Junesploitation 2022: Slave Girls from Beyond Infinity (1987)

June 19: Junesploitation’s topic of the day — as suggested by F This Movie — is free! We’re excited to tackle a different genre every day, so check back and see what’s next.

Daria (Elizabeth Kaitan, Vice Academy 3, 4, 5 and 6) and Tisa (Cindy Beal) have escaped from a space prison and made their way to a planet that only has two robots — Vak and Krel — and the scar-faced Zed (Don Scribner). They’re soon joined by Rik (Carl Horner) and his sister Shala (Brinke Stevens) for dinner, which soon becomes The Most Dangerous Game in space, with Zed hunting them down when he isn’t trying to assault them.

Slave Girls from Beyond Infinity was cited by Senator Jesse Helms, who had voters complain they had seen the movie on cable, and he wanted the rights to block objectionable cable content as part of the Cable Act of 1992. Luckily, that never happened.

Director and writer Ken Dixon also made The Erotic Adventures of Robinson CrusoeThe Best of Sex and ViolenceFamous T&AFilmgore and Zombiethon. He originally had Ginger Lynn playing Daria, which is ironic as Kaitan also became a lead in the Vice Academy series when Lynn’s Holly character went to jail.

It’s got a great title and Brinke Stevens. Sometimes that’s all you need.

You can watch this on Tubi.

JUNESPOLITATION 2022: Sinbad of the Seven Seas (1989)

June 18: Junesploitation’s topic of the day — as suggested by F This Movie— is Cannon! We’re excited to tackle a different genre every day, so check back and see what’s next.

To read my five-part interview with The Cannon FIlm Guide author Austin Trunick, click here.

To catch up on the 145 — so far! — Cannon reviews on the site, check out the Letterboxd list.

If there was ever a movie that checked off nearly everything that I’m looking for in a movie, it would be this, which is an even better sequel to Luigi’s Cozzi’s Hercules than The Aventures of Hercules.

I knew that I would love it from the moment it started with an image of Edgar Allen Poe and the claim that it was based on his story The Thousand-and-Second Tale of Scheherazade, even though that’s complete bullshit. God bless the filmmakers of my people. I mean, both stories have a hot air balloon, so I guess that’s good enough.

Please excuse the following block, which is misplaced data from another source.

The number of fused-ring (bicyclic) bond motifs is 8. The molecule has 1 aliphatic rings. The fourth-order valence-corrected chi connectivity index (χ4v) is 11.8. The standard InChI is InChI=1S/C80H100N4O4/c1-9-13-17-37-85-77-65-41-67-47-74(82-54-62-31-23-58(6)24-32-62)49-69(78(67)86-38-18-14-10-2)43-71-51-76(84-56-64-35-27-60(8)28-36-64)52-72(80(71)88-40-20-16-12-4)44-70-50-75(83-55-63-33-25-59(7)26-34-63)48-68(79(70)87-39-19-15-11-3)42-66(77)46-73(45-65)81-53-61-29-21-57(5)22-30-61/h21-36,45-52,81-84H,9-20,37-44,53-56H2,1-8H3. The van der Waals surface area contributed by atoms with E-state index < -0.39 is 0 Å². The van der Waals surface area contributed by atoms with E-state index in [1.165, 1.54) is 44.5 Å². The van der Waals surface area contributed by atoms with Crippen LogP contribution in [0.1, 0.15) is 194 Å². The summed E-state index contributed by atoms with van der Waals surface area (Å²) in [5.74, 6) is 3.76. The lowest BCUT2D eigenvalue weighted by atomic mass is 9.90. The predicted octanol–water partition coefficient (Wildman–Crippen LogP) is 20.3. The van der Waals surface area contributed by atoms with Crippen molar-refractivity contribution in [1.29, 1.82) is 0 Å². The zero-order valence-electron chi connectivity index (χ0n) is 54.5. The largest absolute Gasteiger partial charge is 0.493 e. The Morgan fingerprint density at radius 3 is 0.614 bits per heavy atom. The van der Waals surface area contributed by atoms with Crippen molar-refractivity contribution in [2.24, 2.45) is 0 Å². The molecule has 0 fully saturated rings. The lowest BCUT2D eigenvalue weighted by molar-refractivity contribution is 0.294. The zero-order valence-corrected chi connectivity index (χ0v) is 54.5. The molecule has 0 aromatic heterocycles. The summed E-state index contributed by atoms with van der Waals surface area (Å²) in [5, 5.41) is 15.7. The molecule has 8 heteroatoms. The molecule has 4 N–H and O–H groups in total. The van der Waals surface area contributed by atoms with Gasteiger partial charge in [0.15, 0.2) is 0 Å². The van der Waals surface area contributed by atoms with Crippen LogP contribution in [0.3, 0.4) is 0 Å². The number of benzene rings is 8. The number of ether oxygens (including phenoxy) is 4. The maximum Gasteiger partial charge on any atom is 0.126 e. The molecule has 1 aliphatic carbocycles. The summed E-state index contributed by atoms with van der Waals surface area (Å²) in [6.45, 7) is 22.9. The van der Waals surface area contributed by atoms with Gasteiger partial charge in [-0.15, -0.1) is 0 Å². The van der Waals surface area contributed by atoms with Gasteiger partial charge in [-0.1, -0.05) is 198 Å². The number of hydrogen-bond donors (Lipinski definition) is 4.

Austin Trunick, writer of The Cannon Film Guide, broke down how this film came to be in a series of tweets, explaining how a couple weeks into the shoot for Hercules in the summer of ’82, Menahem Golan was so happy with Cozzi’s rushes that he asked him to come up with another movie. Cozzi pitched Sinbad and Ferrigno — who had not yet been through the weirdness that saw a reshoot for Seven Magnificent Gladiators turn into The Aventures of Hercules. Yes, Cannon made a movie that everyone in the cast and crew other than Lou and his wife knew was a sequel and not a reshoot. That’s some Badfinger level kayfabe.

After making those three movies, Cozzi finally wrote Sinbad, but Cannon’s Italian division — unlike its American side — could only make one movie at a time. The Assisi Underground was their movie of the year, so Cozzi waited until Dario Argento asked him to work on Phenomena.

Meanwhile, Cannon’s Italian officer finally decided that instead of making a movie, this would make a great Italian kids TV show. They hired Enzo Castellari( 1990: The Bronx WarriorsStreet LawKeoma)  to direct, padded out the script to four hour-long episodes and shot as much as they could, seeing as how it was 1986, the year Cannon made hundreds of movies and suddenly had to start cutting budgets. I mean — couldn’t they have floated over the ship from Pirates — it was docked at Cannes for years — and saved even more?

Cannon hated what they had in the can and thought it was unreleasable. Have you seen Italian movies? I can only imagine what they saw, because the footage here looks really classy for the most part.

A year later, Cozzi cast Cannon exec John Thompson in Argento’s TV series Turno di Notte and Thompson revealed the fate of Sinbad. He had an offer: instead of letting that movie just sit there, what if he fixed it? Cozzi said that they could make a movie, Menahem agreed and with a fraction of the film’s budget, he shot a The Princess Bride opening with his daughter and Daria Nicolodi in his apartment, added some special effects and a voiceover, and somehow put it all together.

As for Castellari, he had no idea that Cannon and Cozzi turned his footage into a movie until he saw it in an Italian video store shelf in the early 1990s. He rented the movie but wasn’t able to finish watching it.

It’s amazing that the film that resulted is as good as it is.

Daria plays a mother reading a bedtime story to her daughter and prepare yourself for Italian to English dubbing. She tells her of how Jaffar (John Steiner) has taken over the city of Basra from its kindly caliph (Donald Hodson). He’s put Princess Alina (Alessandra Martines) into captivity until she agrees to marry him instead of Prince Ali (Roland Wybenga) and you know, normally I wouldn’t ask if they were brother and sister but this is an Italian movie.

Sinbad (Ferrigno) and his crew — which includes Ali, Japanese (or Chinese but definitely Asian because he quotes Confucius and dressed in kabuki gear) warrior Cantu (Haruhiko Yamanouchi), the small Poochie (Cork Hubbert), the cook (Cannon utility fielder Yehuda Efroni) and a viking (Ennio Girolami) — sail on in to town and are captured by the soldiers they once called friends.